A multiplexer 20 alternately connects DPOINTER and EPOINTER to the address input of the memory unit 14. The encoder pointer EPOINTER is created by a write address counter 21 which is incremented at an appropriate period by encoding clock ECLK, supplied by a programmable logic array 25. Similarly, the decoder pointer DPOINTER is created by a read address counter 22 which is incremented at another appropriate period by decoding clock DCLK, supplied by the programmable logic array 25. Furthermore, the encoding clock ECLK and the decoding clock DCLK are respectively sent to the A/D converter 13 and the D/A converter 15 to actuate the operation of converters 13 and 15.
A clock generator 3 which operates the control processes comprises an oscillator 31, a timing generator 32 and the programmable logic array 25 to generate two different clocks, namely, the encoding clock and decoding clock. The programmable logic array 25 is further controlled by a switch array or push button 40 for adjusting the decoding clock with respect to the encoding clock. The switch array 40 utilizes an oscillator, a variable resistor means or a divider to generate the decoding clock different from the encoding clock. Since switch array technology and construction are well-known in the art, further discussion and description are not considered necessary at this time. The clock generator 3 additionally comprises a timer 33 for instructing the digital to analog converter 15 to transmit a signal indicating a silence via a control logic block 34 when no signal with sufficient intensity is read by A/D converter 13 for a long period of time.
The concepts of over-write and over-read are employed in this application to solve the previous problem demand of an infinite memory requirement, since the transmitting (converting) frequency of the decoding clock DCLK is possibly ahead of the receiving (sampling) frequency of the encoding clock ECLK. Over-write (or over-read) means that when the address pointer, which designates the address position of data to be written (or read) in the write address counter 21 (or the read address counter 22), points to the highest byte (i.e., FFFF) of the memory, the address pointer will automatically point back to the lowest byte (i.e., 0000) of the memory when the address is incremented by one. This makes a cycle for the memory block and results from the transmitting frequency being independent from the receiving frequency; however, the transmitting and receiving frequencies have to be defined within an acceptable range.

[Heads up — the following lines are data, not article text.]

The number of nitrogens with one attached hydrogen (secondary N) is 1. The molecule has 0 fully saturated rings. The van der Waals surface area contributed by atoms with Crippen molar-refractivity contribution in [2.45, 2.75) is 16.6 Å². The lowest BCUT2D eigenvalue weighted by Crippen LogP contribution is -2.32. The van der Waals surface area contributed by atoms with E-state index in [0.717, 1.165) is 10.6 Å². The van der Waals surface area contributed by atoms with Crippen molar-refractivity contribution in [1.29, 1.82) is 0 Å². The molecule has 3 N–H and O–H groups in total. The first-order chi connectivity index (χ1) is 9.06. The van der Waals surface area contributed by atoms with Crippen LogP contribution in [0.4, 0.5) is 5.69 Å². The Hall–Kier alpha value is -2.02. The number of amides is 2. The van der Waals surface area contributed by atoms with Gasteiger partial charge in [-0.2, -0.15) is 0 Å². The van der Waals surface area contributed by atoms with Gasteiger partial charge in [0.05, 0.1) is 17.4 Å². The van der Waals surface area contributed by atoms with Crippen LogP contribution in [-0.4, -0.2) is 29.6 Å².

For convenience of explanation, an unit cycle with the EPOINTER and DPOINTER is used to simulate the data written into and read from the memory. Operation of the preferred embodiment can be understood with a first situation shown in FIGS. 4A to 4D in view of 5A and 5B. Data is written into the memory at the address specified by encoding pointer EPOINTER, and data is read therefrom at the address specified by decoding pointer DPOINTER. In the first situation, when receiving (sampling) frequency RF1>transmitting (converting) frequency TF1, for example, RF1=2 TF1, FIGS. 4A to 4D diagrammatically represent the relation therebetween. Obviously, EPOINTER and DPOINTER would meet again after EPOINTER traveling two rounds of the unit cycle and DPOINTER traveling one round of the unit cycle in which "a round" shown in FIGS. 4A to 4D can be considered as the period from "t1 to t2" or "t3 to t4" shown in FIGS. 5A and 5B. As can be seen in FIGS. 5A and 5B, the waveforms in FIG. 5A are cut in half and then amplified twice in the corresponding periods of FIG. 5B due to the difference between the receiving and transmitting speeds.
Similar to the first situation, a second situation, when TF2>RF2, for instance, TF2=1 RF2, is realized with reference to FIGS. 6A to 6D in view of 7A and 7B. The EPOINTER and DPOINTER, in FIG. 6A, do not start at the same point, and the waveform shown in FIG. 7B has a corresponding shift regarding that shown in FIG. 7A, since the transmitting frequency TF2 is ahead of the receiving frequency RF2. Likewise, EPOINTER and DPOINTER return to their initial state as shown in FIG. 6A, after DPOINTER travels two rounds of the unit cycle and EPOINTER travels one round of the unit cycle. The second situation is different from the first situation at the point that the waveforms in FIG. 7A are shortened and repeated in the next periods of FIG. 7B.